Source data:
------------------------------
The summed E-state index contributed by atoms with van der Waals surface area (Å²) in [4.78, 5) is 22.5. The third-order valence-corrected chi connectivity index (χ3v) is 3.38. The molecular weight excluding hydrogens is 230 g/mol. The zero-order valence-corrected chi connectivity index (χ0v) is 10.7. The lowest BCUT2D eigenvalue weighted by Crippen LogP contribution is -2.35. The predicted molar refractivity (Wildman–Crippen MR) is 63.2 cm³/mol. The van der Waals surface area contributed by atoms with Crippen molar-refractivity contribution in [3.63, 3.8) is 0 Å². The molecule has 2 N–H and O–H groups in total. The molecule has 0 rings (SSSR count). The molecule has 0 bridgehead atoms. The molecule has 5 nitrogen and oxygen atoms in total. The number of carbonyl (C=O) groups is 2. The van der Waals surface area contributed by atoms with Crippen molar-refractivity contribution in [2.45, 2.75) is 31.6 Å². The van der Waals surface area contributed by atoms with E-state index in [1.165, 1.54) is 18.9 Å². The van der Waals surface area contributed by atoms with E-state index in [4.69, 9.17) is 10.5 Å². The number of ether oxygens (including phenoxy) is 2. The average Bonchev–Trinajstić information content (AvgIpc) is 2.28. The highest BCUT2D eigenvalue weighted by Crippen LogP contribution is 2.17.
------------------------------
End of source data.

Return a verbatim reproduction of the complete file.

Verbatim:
The summed E-state index contributed by atoms with van der Waals surface area (Å²) in [4.78, 5) is 22.5. The third-order valence-corrected chi connectivity index (χ3v) is 3.38. The molecular weight excluding hydrogens is 230 g/mol. The zero-order valence-corrected chi connectivity index (χ0v) is 10.7. The lowest BCUT2D eigenvalue weighted by Crippen LogP contribution is -2.35. The predicted molar refractivity (Wildman–Crippen MR) is 63.2 cm³/mol. The van der Waals surface area contributed by atoms with Crippen molar-refractivity contribution in [3.63, 3.8) is 0 Å². The molecule has 2 N–H and O–H groups in total. The molecule has 0 rings (SSSR count). The molecule has 0 bridgehead atoms. The molecule has 5 nitrogen and oxygen atoms in total. The number of carbonyl (C=O) groups is 2. The van der Waals surface area contributed by atoms with Crippen molar-refractivity contribution in [2.45, 2.75) is 31.6 Å². The van der Waals surface area contributed by atoms with E-state index in [1.165, 1.54) is 18.9 Å². The van der Waals surface area contributed by atoms with E-state index in [4.69, 9.17) is 10.5 Å². The number of ether oxygens (including phenoxy) is 2. The average Bonchev–Trinajstić information content (AvgIpc) is 2.28. The highest BCUT2D eigenvalue weighted by Crippen LogP contribution is 2.17.